"Ha! You think I haven't tried? They laughed in my face!" the old man shouted, tears glistening at the edges of his eyes. He paused, then resumed more calmly, "I made a special trip after my last delivery. As always, demand had fallen to another all-time low, but I decided that before I sent more people away, I would try to find out why. I went back a few days later, went down into one of their big cities and into one of the buildings. There were two of them inside, the kind that watch out for the others. Police, I think they call them. They were standing behind a long, grey desk, and smiled at me when I came in. I introduced myself and said that I needed some help, and they asked me if I wasn't a little late. I thought that they understood, that maybe they could help me. And then I recognized one. He had stolen some of my orders the week before and had filled them with shoddy imitations. My poor clients wanted to send me their orders by mail. He had offered to deliver the orders to me, then abused their trust and, after reading over them himself to better damage my image, he simply discarded them. I was horrified. I thought about telling the other one, but they seemed to be friends. They kept laughing and winking at each other."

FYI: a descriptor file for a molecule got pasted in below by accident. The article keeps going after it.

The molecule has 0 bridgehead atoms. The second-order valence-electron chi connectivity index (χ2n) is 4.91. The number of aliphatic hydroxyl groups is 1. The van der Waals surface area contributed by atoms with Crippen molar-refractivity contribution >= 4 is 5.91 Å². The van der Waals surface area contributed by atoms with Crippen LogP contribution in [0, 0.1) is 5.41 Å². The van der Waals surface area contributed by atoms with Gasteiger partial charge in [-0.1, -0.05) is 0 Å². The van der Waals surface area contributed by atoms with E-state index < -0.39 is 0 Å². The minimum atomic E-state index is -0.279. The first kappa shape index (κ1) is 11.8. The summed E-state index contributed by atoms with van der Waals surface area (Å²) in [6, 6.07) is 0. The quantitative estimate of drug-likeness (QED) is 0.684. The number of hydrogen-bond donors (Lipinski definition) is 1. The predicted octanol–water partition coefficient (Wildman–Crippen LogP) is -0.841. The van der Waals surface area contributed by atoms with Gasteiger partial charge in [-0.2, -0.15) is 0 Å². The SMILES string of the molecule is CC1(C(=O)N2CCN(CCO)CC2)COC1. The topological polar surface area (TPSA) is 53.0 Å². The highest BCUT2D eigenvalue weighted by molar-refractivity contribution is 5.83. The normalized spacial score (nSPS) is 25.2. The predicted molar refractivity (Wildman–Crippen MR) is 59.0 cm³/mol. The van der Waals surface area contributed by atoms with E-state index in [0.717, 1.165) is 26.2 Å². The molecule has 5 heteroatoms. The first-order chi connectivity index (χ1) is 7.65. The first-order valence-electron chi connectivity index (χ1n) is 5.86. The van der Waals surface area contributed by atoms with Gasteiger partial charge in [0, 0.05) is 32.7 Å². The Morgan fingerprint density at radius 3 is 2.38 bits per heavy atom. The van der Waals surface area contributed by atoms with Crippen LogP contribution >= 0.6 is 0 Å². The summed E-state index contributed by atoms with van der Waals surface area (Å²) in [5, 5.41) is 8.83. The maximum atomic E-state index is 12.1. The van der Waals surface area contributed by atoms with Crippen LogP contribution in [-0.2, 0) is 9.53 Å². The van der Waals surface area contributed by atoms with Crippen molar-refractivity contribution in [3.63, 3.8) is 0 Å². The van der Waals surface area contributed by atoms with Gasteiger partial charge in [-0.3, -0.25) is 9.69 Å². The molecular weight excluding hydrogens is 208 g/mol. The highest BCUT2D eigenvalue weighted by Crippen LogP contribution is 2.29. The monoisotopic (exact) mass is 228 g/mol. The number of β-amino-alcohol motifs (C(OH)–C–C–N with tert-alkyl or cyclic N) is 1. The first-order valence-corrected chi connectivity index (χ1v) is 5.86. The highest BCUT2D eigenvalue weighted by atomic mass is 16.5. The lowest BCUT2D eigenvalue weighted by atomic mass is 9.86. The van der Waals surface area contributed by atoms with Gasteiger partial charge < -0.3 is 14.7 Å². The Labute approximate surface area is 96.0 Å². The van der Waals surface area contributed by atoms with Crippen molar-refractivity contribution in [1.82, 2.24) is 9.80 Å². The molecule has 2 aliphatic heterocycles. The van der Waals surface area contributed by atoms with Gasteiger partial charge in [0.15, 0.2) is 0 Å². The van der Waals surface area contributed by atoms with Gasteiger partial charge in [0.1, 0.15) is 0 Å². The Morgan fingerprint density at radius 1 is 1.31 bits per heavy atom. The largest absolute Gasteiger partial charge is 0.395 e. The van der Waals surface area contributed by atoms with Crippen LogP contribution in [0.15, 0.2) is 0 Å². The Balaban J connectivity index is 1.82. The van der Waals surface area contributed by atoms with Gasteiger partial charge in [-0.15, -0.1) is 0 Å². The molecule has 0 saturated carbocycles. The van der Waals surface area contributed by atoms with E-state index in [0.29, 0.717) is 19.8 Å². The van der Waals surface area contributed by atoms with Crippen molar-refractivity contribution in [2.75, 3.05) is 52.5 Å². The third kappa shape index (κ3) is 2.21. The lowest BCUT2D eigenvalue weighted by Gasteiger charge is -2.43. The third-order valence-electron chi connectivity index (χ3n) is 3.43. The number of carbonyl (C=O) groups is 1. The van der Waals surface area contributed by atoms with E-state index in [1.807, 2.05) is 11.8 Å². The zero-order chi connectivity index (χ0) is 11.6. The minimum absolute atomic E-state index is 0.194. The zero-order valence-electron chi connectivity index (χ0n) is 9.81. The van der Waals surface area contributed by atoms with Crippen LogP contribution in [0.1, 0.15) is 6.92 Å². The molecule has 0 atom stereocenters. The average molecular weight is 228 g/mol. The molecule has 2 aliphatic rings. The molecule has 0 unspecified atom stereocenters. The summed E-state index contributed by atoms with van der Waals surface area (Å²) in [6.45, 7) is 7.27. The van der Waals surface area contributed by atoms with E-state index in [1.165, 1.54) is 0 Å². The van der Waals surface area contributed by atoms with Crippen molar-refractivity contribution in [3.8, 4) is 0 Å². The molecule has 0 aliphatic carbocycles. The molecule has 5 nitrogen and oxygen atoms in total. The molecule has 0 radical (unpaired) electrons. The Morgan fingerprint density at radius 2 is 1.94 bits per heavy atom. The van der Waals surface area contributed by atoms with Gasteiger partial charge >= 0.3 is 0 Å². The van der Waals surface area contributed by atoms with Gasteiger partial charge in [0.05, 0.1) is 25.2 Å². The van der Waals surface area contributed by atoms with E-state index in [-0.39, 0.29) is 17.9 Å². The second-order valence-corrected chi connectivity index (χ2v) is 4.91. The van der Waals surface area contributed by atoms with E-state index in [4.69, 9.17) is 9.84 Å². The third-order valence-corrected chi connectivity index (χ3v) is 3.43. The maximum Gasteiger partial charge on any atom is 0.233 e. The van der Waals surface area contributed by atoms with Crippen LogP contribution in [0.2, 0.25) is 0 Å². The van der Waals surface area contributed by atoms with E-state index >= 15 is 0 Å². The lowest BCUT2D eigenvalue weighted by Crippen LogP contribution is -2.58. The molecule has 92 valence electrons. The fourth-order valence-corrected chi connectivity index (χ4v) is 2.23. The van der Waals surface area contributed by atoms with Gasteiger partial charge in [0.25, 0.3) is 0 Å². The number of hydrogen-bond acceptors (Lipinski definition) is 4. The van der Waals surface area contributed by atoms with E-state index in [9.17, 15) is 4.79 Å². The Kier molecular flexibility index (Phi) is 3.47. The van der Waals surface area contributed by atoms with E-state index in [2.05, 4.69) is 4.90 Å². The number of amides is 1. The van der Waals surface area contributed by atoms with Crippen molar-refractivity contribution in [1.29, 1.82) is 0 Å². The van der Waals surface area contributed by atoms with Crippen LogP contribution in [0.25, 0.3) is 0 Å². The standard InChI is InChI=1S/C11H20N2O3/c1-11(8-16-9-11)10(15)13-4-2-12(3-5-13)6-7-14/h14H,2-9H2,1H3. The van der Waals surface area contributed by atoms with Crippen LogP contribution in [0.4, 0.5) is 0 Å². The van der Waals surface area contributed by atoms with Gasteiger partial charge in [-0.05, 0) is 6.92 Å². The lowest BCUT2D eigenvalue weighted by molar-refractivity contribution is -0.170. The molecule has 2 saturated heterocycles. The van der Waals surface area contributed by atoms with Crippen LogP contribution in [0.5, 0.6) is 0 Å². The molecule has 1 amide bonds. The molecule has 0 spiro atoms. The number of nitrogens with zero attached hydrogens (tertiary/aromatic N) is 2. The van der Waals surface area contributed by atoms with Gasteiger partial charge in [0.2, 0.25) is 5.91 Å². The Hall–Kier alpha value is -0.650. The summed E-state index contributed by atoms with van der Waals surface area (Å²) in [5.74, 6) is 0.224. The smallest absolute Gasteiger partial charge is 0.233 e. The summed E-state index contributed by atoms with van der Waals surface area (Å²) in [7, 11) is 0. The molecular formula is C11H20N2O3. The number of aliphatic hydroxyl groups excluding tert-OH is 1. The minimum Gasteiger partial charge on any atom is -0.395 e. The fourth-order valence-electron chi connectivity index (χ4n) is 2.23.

"Did you try to find someone else? Surely there must be a few honest ones left?" she asked encouragingly.
"I'm not so sure," he said slowly. "It's a vicious cycle. The old ones train the new ones to despise me, and the new ones replace the old ones and train still more. The funny thing is that they also seem to like to impersonate me. They do it mostly to hurt me: the new ones see me and later think that I've done a bad job by them. But they seem to take great joy in it, too. In the act of impersonating me, I mean. They must really hate me."